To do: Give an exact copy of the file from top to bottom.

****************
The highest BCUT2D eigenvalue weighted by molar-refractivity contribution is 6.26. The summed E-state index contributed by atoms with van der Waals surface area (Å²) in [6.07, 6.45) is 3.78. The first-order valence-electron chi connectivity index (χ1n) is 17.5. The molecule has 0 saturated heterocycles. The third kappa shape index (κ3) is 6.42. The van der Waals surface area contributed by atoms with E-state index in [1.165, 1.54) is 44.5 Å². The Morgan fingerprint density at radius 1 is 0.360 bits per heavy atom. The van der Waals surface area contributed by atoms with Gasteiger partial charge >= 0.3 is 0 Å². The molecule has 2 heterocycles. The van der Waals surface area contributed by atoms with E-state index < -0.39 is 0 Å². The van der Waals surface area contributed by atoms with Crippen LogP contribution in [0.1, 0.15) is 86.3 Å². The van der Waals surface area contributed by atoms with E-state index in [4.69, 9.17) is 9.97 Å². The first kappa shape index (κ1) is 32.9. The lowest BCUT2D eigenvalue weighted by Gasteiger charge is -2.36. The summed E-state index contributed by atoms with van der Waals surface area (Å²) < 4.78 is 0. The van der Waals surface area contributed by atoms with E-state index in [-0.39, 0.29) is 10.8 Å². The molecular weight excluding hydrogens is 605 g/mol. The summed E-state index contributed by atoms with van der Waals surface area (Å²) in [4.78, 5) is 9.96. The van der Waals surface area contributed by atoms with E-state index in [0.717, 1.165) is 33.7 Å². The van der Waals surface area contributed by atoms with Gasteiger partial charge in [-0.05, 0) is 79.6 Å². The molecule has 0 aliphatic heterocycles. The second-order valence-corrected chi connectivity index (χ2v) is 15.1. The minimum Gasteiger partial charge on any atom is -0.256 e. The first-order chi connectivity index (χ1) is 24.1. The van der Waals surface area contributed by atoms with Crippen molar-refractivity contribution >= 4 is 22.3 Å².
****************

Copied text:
The highest BCUT2D eigenvalue weighted by molar-refractivity contribution is 6.26. The summed E-state index contributed by atoms with van der Waals surface area (Å²) in [6.07, 6.45) is 3.78. The first-order valence-electron chi connectivity index (χ1n) is 17.5. The molecule has 0 saturated heterocycles. The third kappa shape index (κ3) is 6.42. The van der Waals surface area contributed by atoms with E-state index in [1.165, 1.54) is 44.5 Å². The Morgan fingerprint density at radius 1 is 0.360 bits per heavy atom. The van der Waals surface area contributed by atoms with Gasteiger partial charge >= 0.3 is 0 Å². The molecule has 2 heterocycles. The van der Waals surface area contributed by atoms with E-state index < -0.39 is 0 Å². The van der Waals surface area contributed by atoms with Crippen LogP contribution in [0.1, 0.15) is 86.3 Å². The van der Waals surface area contributed by atoms with E-state index in [4.69, 9.17) is 9.97 Å². The first kappa shape index (κ1) is 32.9. The lowest BCUT2D eigenvalue weighted by Gasteiger charge is -2.36. The summed E-state index contributed by atoms with van der Waals surface area (Å²) < 4.78 is 0. The van der Waals surface area contributed by atoms with E-state index in [-0.39, 0.29) is 10.8 Å². The molecular weight excluding hydrogens is 605 g/mol. The summed E-state index contributed by atoms with van der Waals surface area (Å²) in [4.78, 5) is 9.96. The van der Waals surface area contributed by atoms with E-state index in [0.717, 1.165) is 33.7 Å². The van der Waals surface area contributed by atoms with Gasteiger partial charge in [-0.05, 0) is 79.6 Å². The molecule has 0 aliphatic heterocycles. The second-order valence-corrected chi connectivity index (χ2v) is 15.1. The minimum Gasteiger partial charge on any atom is -0.256 e. The first-order chi connectivity index (χ1) is 24.1. The van der Waals surface area contributed by atoms with Crippen molar-refractivity contribution >= 4 is 22.3 Å².